## A Sample Macro: do-primes

A Sample Macro: do-primes

To see how this three-step process works, you'll write a macro `do-primes` that provides a looping construct similar to `DOTIMES` and `DOLIST` except that instead of iterating over integers or elements of a list, it iterates over successive prime numbers. This isn't meant to be an example of a particularly useful macro—it's just a vehicle for demonstrating the process.

First, you'll need two utility functions, one to test whether a given number is prime and another that returns the next prime number greater or equal to its argument. In both cases you can use a simple, but inefficient, brute-force approach.

```(defun primep (number) (when (> number 1) (loop for fac from 2 to (isqrt number) never (zerop (mod number fac))))) (defun next-prime (number) (loop for n from number when (primep n) return n))```

Now you can write the macro. Following the procedure outlined previously, you need at least one example of a call to the macro and the code into which it should expand. Suppose you start with the idea that you want to be able to write this:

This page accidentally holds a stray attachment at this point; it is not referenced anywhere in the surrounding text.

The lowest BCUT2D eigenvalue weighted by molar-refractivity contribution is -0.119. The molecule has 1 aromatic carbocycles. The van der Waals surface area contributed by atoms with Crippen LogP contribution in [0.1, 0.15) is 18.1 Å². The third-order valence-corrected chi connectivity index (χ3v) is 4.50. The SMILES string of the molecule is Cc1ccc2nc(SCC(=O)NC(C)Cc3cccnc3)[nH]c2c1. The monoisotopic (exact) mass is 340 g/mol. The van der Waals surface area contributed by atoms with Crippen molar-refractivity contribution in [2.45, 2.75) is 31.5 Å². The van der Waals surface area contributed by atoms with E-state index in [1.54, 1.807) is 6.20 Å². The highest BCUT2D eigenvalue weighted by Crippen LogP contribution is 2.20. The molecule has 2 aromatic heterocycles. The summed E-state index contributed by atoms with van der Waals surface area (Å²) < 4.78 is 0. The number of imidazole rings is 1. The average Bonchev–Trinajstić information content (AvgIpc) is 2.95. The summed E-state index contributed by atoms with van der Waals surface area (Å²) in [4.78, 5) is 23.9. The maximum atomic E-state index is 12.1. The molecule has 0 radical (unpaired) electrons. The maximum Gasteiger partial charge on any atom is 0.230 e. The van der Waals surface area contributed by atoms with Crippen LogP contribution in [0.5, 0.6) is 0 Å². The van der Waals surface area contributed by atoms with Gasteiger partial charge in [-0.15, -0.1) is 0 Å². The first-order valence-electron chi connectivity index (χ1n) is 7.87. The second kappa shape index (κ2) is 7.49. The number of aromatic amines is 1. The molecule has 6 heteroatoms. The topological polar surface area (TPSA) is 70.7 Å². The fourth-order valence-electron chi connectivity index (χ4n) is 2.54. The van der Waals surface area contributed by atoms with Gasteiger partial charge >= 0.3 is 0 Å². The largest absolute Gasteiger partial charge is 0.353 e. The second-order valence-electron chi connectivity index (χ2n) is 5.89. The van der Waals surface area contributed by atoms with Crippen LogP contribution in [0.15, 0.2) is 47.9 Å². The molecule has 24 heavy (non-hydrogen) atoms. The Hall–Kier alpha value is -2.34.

```(do-primes (p 0 19) (format t "~d " p))```

to express a loop that executes the body once each for each prime number greater or equal to 0 and less than or equal to 19, with the variable p holding the prime number. It makes sense to model this macro on the form of the standard `DOLIST` and `DOTIMES` macros; macros that follow the pattern of existing macros are easier to understand and use than macros that introduce gratuitously novel syntax.

Without the `do-primes` macro, you could write such a loop with `DO` (and the two utility functions defined previously) like this:

```(do ((p (next-prime 0) (next-prime (1+ p)))) ((> p 19)) (format t "~d " p))```

Now you're ready to start writing the macro code that will translate from the former to the latter.

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